This situation creates a double burden on taxpayers, who call it “một cổ hai tròng”, or two slipknots around one neck.
In addition, the government also provides funds to mass organizations and government-sanctioned civil society associations, especially the Vietnam Fatherland Front, Communist Youth Union, Vietnam Women’s Union, the Veterans’ Association, the Farmers’ Association, and the Vietnam General Federation of Labor. These six organizations are well-connected to the CPV and received a total of 1.5 trillion dong from the 2016 national budget.
As Le Hong Hiep of the Institute of Southeast Asian Studies (ISEAS) has pointed out, some of the most effective measures to reduce the budget deficit are to cut recurrent expenditures, reduce the size of the government and merge special CPV central commissions into corresponding governmental ministries.
International donors have consistently put pressure on the government to separate the CPV’s functions from the national budget.
Vietnam’s total public debt as of mid-July 2017 was US$94.6 billion, or about US$1,038 per capita. The public debt has consistently increased over many years from 36% of GDP in 2001 to about 62.4% in 2016. According to an IMF forecast, it will be about 63.3% and 64.3% in 2017 and 2018, respectively, while the public debt ceiling is set by the government at 65% of GDP for 2020.
Rising public debt service obligations add to public expenditures. The rising government budget deficit will, in turn, raise public debt. These are the two sides of the same fiscal problem.
Dinh Tien Dung, Minister of Finance, has pointed out that “Public debt is increasing rapidly, primarily because of weaknesses in managing and using loans.”
Indeed, underperformance of state-owned enterprises (SoEs) remains a serious burden on the government’s budget and wider economy. Trinh Xuan Thanh, former head of PetroVietnam Construction Joint Stock Corporation, was accused of causing a financial loss of 3.3 trillion dong (about US$145 million) and fled to Germany. It was the most recent case in a host of SoE scandals in Vietnam.
The market value of SoEs in Vietnam is currently about US$300 billion. The planned privatization of state-owned enterprises has dragged on over two decades. The sooner this work is completed, the better for the economy. The sale of SOEs, which the government treats as revenue, will also help offset the budget deficit.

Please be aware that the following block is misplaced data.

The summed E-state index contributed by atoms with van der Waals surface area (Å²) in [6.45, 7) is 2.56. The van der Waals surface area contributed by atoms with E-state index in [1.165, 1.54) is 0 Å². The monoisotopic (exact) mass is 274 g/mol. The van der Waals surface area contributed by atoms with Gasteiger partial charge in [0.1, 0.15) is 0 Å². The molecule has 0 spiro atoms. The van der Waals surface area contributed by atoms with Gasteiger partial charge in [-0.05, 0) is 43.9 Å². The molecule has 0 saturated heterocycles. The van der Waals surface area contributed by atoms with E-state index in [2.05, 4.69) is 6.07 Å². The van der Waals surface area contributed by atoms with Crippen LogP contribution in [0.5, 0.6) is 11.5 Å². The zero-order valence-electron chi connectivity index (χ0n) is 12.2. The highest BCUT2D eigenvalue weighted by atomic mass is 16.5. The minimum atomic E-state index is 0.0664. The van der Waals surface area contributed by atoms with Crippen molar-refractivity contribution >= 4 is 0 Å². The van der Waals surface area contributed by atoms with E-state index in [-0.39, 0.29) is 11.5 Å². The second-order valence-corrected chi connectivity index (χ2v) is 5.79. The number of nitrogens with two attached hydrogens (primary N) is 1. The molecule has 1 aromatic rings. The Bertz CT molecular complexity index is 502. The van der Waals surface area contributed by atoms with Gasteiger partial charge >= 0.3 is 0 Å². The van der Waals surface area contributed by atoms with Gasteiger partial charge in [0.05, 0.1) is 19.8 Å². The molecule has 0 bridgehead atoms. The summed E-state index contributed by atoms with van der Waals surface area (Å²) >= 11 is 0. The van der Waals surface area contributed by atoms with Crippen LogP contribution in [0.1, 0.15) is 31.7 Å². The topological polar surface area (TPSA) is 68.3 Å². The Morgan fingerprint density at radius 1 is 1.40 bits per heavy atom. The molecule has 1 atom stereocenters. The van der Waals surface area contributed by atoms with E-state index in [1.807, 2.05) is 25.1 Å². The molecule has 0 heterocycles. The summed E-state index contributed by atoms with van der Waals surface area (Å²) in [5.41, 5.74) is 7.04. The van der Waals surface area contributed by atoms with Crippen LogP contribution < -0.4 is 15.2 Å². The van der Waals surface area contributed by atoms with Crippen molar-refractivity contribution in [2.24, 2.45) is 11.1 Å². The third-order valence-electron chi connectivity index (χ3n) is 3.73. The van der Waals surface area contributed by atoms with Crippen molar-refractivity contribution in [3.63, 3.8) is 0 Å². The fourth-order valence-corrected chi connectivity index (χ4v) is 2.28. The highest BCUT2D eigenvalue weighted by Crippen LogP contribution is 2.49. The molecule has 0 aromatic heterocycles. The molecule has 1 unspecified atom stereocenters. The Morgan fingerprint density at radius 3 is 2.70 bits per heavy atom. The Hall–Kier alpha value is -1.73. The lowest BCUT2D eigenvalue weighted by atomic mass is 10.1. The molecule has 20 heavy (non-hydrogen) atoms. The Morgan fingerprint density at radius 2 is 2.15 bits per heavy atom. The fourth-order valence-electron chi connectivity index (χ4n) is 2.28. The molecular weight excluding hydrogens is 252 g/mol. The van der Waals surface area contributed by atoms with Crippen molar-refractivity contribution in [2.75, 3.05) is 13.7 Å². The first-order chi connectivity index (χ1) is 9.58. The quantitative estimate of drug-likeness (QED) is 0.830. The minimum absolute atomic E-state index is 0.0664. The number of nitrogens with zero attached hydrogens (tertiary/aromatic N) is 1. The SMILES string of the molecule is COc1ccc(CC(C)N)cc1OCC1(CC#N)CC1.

Vietnam is also well-known for its notorious public investment projects. Quite a few bridges have collapsed soon after they were completed. Roads were built to last for only a few years before major repairs were needed. There are too many cases to be listed in this article.
Vast resources have been wasted in these public investment projects, and yet no one was seemingly held accountable for the losses. Corruption pervading these projects is the main reason for their failure.
According to the State Bank of Vietnam (SBV), non-performing loans (NPLs) in Vietnam in 2016, including bad debts managed by the Vietnam Asset Management Company (VAMC), amounted to VN487 trillion (USD$21.3 billion).
They accounted for 8.8% of total outstanding loans of 5.5 quadrillion dong (USD$241 billion), a quite high ratio. SBV says it plans to bring the NPL ratio to below 3% by 2020.
NPLs tend to reduce capital resources for lending, result in lower bank profitability, lead to misallocation of capital, and drag on economic growth. A recent study on NPLs by the European Bank for Reconstruction and Development (EBRD) reveals that countries with a low NPL ratio tend to experience faster growth.
Raising taxes is not the answer to government inefficiency and wastefulness in Vietnam. Using loans and investing wisely is the best way to reduce public debts and the budget deficit in the long run. These measures are critical if Vietnam wants to maintain its economic growth momentum.
And the country can arguably ill-afford to waste any more time or money.